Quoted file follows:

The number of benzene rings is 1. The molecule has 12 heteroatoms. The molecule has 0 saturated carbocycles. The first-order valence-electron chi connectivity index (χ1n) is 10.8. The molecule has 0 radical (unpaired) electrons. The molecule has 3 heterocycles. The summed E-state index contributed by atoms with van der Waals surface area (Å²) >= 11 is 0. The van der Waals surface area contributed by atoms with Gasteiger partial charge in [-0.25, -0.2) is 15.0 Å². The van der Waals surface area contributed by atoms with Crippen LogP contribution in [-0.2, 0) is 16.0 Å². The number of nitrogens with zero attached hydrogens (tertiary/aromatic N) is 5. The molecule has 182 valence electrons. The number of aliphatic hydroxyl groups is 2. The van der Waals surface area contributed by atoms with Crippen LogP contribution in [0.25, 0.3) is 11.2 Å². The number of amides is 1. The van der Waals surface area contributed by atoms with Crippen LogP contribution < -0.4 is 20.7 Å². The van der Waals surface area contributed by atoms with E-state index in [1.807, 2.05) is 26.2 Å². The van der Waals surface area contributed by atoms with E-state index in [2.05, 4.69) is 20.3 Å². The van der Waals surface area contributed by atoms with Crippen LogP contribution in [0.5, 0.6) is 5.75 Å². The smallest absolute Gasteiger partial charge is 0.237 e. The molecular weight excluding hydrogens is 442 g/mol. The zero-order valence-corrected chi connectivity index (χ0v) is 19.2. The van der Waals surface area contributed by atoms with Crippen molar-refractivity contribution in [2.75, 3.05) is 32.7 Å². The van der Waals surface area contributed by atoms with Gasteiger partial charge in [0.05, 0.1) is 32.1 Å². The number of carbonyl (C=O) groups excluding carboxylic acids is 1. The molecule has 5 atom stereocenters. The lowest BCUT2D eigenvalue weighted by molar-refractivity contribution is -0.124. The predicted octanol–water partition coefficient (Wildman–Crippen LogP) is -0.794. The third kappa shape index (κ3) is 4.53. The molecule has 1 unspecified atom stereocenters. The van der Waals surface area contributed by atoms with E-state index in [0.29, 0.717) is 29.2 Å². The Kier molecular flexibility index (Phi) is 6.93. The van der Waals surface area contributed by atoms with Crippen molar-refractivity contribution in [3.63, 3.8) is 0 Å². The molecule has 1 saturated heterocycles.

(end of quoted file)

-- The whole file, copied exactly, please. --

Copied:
The number of benzene rings is 1. The molecule has 12 heteroatoms. The molecule has 0 saturated carbocycles. The first-order valence-electron chi connectivity index (χ1n) is 10.8. The molecule has 0 radical (unpaired) electrons. The molecule has 3 heterocycles. The summed E-state index contributed by atoms with van der Waals surface area (Å²) >= 11 is 0. The van der Waals surface area contributed by atoms with Gasteiger partial charge in [-0.25, -0.2) is 15.0 Å². The van der Waals surface area contributed by atoms with Crippen LogP contribution in [-0.2, 0) is 16.0 Å². The number of nitrogens with zero attached hydrogens (tertiary/aromatic N) is 5. The molecule has 182 valence electrons. The number of aliphatic hydroxyl groups is 2. The van der Waals surface area contributed by atoms with Crippen LogP contribution in [0.25, 0.3) is 11.2 Å². The number of amides is 1. The van der Waals surface area contributed by atoms with Crippen LogP contribution < -0.4 is 20.7 Å². The van der Waals surface area contributed by atoms with E-state index in [1.807, 2.05) is 26.2 Å². The van der Waals surface area contributed by atoms with E-state index in [2.05, 4.69) is 20.3 Å². The van der Waals surface area contributed by atoms with Crippen LogP contribution in [0.5, 0.6) is 5.75 Å². The smallest absolute Gasteiger partial charge is 0.237 e. The molecular weight excluding hydrogens is 442 g/mol. The zero-order valence-corrected chi connectivity index (χ0v) is 19.2. The van der Waals surface area contributed by atoms with Crippen molar-refractivity contribution in [2.75, 3.05) is 32.7 Å². The van der Waals surface area contributed by atoms with Gasteiger partial charge in [0.05, 0.1) is 32.1 Å². The number of carbonyl (C=O) groups excluding carboxylic acids is 1. The molecule has 5 atom stereocenters. The lowest BCUT2D eigenvalue weighted by molar-refractivity contribution is -0.124. The predicted octanol–water partition coefficient (Wildman–Crippen LogP) is -0.794. The third kappa shape index (κ3) is 4.53. The molecule has 1 unspecified atom stereocenters. The van der Waals surface area contributed by atoms with E-state index in [0.29, 0.717) is 29.2 Å². The Kier molecular flexibility index (Phi) is 6.93. The van der Waals surface area contributed by atoms with Crippen molar-refractivity contribution in [3.63, 3.8) is 0 Å². The molecule has 1 saturated heterocycles.